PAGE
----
Word Origin & History

war
late O.E. (c.1050), wyrre, werre, from O.N.Fr. werre "war" (Fr. guerre), from Frank. *werra, from P.Gmc. *werso (cf. O.S. werran, O.H.G. werran, Ger. verwirren "to confuse, perplex"). Cognates suggest the original sense was "to bring into confusion." There was no common Gmc. word for "war" at the dawn
of historical times. O.E. had many poetic words for "war" (guð, heaðo, hild, wig, all common in personal names), but the usual one to translate L. bellum was gewin "struggle, strife" (related to win). Sp., Port., It. guerra are from the same source; Romanic peoples turned to Gmc. for a word to avoid L. bellum because its form tended to merge with bello- "beautiful." The verb meaning "to make war on" is recorded from mid-12c. First record of war time is late 14c. Warpath (1775) is from N.Amer. Ind., as are war-whoop (1761), war-paint (1826), war-path (1775), and war-dance (1757). War crime first attested 1906. War chest is attested from 1901; now usually figurative. War games translates Ger. Kriegspiel (see kriegspiel).
Online Etymology Dictionary, © 2010 Douglas Harper
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American Heritage
Abbreviations & Acronyms
war.
warrant
The American Heritage® Abbreviations Dictionary, Third Edition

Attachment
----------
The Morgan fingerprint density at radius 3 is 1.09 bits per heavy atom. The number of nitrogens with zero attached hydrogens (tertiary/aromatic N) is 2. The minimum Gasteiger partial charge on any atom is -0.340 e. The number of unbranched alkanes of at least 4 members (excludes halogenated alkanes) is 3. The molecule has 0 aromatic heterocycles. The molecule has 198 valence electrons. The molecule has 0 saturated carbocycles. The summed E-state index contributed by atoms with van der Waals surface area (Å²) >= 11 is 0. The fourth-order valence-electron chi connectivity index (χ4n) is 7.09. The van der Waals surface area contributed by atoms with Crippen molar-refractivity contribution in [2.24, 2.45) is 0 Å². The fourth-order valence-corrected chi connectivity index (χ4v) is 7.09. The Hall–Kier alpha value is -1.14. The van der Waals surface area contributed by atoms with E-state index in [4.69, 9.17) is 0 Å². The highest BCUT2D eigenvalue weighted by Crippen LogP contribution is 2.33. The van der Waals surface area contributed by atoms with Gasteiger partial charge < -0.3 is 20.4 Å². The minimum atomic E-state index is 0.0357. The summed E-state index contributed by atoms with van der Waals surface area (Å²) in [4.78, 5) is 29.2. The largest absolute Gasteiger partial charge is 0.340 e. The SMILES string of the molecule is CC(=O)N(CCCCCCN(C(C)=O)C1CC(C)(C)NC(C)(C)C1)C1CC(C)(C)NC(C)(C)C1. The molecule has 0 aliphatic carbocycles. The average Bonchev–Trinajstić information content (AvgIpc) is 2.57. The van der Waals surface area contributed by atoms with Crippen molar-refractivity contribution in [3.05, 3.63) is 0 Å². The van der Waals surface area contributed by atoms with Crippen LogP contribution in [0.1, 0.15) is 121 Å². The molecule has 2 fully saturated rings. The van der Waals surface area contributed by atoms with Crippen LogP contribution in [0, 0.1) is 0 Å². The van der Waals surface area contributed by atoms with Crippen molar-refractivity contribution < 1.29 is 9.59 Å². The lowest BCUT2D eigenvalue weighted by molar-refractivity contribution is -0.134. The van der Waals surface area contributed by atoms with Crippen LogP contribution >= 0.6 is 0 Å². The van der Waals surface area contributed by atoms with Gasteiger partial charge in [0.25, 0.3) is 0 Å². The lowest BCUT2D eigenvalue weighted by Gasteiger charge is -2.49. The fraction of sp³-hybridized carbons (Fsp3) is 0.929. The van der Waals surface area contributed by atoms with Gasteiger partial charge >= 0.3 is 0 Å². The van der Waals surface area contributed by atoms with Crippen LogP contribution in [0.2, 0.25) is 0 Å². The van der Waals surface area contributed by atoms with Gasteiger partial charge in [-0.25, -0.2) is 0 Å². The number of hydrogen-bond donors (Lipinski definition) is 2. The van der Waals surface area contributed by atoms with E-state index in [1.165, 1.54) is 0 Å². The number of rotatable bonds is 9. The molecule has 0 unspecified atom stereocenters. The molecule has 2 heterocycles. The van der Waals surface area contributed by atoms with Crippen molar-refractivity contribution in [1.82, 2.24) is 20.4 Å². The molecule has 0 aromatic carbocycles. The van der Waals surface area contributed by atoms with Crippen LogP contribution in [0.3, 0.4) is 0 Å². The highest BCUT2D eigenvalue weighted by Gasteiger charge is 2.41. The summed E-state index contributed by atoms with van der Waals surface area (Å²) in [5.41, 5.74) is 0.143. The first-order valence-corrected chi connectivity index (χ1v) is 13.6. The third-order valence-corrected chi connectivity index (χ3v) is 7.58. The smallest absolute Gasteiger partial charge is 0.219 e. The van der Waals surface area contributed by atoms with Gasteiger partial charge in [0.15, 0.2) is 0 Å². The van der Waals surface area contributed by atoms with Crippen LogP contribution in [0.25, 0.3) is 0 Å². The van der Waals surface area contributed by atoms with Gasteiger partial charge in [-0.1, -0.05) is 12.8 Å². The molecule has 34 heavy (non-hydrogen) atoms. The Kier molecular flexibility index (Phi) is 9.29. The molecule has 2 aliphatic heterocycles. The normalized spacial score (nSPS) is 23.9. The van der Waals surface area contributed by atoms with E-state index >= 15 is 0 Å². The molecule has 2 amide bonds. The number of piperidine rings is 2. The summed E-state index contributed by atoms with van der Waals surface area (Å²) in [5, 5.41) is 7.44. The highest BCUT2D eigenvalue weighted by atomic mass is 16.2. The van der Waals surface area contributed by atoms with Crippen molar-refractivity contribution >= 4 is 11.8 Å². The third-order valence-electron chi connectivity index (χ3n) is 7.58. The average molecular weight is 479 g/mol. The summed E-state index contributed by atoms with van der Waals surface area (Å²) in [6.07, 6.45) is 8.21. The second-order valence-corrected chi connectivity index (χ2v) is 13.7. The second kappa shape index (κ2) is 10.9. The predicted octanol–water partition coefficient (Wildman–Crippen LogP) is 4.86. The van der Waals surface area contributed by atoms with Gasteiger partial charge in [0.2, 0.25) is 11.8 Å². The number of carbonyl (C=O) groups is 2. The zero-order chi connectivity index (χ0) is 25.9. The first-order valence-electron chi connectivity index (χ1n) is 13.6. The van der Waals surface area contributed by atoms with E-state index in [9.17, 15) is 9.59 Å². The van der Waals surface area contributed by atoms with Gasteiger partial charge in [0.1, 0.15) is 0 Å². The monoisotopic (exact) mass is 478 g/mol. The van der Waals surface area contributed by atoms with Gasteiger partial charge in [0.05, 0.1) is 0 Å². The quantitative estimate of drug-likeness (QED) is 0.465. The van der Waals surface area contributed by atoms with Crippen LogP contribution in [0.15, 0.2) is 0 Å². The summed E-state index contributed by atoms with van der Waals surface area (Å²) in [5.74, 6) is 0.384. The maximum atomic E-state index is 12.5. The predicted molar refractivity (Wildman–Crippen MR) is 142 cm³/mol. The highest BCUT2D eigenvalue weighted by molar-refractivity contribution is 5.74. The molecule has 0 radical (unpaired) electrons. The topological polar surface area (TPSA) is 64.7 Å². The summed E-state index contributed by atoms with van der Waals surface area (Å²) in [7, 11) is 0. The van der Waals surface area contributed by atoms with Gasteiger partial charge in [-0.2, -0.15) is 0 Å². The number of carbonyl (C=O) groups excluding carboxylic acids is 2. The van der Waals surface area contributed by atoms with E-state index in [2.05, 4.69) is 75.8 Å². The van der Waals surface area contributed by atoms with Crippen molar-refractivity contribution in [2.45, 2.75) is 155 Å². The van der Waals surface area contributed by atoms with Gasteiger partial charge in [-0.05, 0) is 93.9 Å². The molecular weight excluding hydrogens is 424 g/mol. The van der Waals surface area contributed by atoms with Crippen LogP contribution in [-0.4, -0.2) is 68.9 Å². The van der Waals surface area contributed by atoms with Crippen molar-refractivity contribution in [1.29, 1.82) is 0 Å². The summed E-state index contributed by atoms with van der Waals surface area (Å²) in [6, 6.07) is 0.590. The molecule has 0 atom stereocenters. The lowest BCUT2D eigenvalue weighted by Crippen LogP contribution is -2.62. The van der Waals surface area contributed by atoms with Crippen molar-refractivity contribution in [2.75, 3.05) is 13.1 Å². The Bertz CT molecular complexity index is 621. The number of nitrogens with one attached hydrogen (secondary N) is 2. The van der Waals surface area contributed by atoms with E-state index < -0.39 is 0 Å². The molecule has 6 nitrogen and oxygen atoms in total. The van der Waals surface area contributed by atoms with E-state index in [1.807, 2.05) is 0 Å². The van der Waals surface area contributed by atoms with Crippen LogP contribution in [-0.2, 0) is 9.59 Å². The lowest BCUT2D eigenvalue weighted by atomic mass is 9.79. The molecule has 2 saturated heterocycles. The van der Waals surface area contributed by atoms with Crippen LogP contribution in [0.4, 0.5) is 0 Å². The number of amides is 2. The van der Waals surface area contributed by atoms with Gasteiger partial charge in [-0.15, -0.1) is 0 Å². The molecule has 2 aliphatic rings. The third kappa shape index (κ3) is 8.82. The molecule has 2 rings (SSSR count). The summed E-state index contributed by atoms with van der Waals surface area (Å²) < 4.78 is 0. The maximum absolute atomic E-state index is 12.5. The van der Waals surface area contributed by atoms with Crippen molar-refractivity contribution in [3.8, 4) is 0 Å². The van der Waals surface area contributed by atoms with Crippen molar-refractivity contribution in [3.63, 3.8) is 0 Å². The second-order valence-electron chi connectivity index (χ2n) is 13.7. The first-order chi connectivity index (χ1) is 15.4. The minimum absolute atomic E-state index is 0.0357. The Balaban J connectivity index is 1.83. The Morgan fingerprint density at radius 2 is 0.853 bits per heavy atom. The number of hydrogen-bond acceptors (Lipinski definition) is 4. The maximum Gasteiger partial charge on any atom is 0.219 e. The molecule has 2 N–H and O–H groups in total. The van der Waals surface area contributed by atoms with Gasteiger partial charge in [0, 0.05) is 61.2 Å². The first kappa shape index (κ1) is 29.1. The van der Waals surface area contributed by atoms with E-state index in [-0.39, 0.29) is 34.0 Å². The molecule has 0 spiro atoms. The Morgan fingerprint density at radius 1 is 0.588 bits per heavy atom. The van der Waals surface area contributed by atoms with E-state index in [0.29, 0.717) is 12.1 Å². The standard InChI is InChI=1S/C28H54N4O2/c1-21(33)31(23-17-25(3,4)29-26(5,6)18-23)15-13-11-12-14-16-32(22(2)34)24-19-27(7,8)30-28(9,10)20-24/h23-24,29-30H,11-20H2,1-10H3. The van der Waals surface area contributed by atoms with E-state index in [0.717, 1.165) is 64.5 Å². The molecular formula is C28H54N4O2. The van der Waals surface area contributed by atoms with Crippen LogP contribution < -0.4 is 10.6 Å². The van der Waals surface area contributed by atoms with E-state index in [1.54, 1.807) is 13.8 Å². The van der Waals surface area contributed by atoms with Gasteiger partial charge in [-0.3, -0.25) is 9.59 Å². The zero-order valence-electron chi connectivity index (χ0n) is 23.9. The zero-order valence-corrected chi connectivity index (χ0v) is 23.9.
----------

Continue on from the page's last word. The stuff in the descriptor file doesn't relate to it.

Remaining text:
Copyright © 2005 by Houghton Mifflin Company.
Published by Houghton Mifflin Company. All rights reserved.
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Easton
Bible Dictionary

War definition


The Israelites had to take possession of the Promised Land by conquest. They had to engage in a long and bloody war before the Canaanitish tribes were finally subdued. Except in the case of Jericho and Ai, the war did not become aggressive till after the death of Joshua. Till then the attack was always first made by the Canaanites. Now the measure of the iniquity of the Canaanites was full, and Israel was employed by God to sweep them away from off the face of the earth. In entering on this new stage of the war, the tribe of Judah, according to divine direction, took the lead. In the days of Saul and David the people of Israel engaged in many wars with the nations around, and after the division of the kingdom into two they often warred with each other. They had to defend themselves also against the inroads of the Egyptians, the Assyrians, and the Babylonians. The whole history of Israel from first to last presents but few periods of peace. The Christian life is represented as a warfare, and the Christian graces are also represented under the figure of pieces of armour (Eph. 6:11-17; 1 Thess. 5:8; 2 Tim. 2:3, 4). The final blessedness of believers is attained as the fruit of victory (Rev. 3:21).

Easton's 1897 Bible Dictionary
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American Heritage
Idioms & Phrases

war

In addition to the idioms beginning with war, also see all's fair in love and war; at war; been to the wars; declare war; tug of war.

The American Heritage® Dictionary of Idioms by Christine Ammer.
Copyright © 1997. Published by Houghton Mifflin.
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Example sentences
Privateers were privately owned, armed ships hired by governments during time
  of war.
The left often complains about the culture war as if it's a war they don't want
  to fight.
New ways of healing are as much a product of war as are new ways of killing.
It is my small war against prejudice.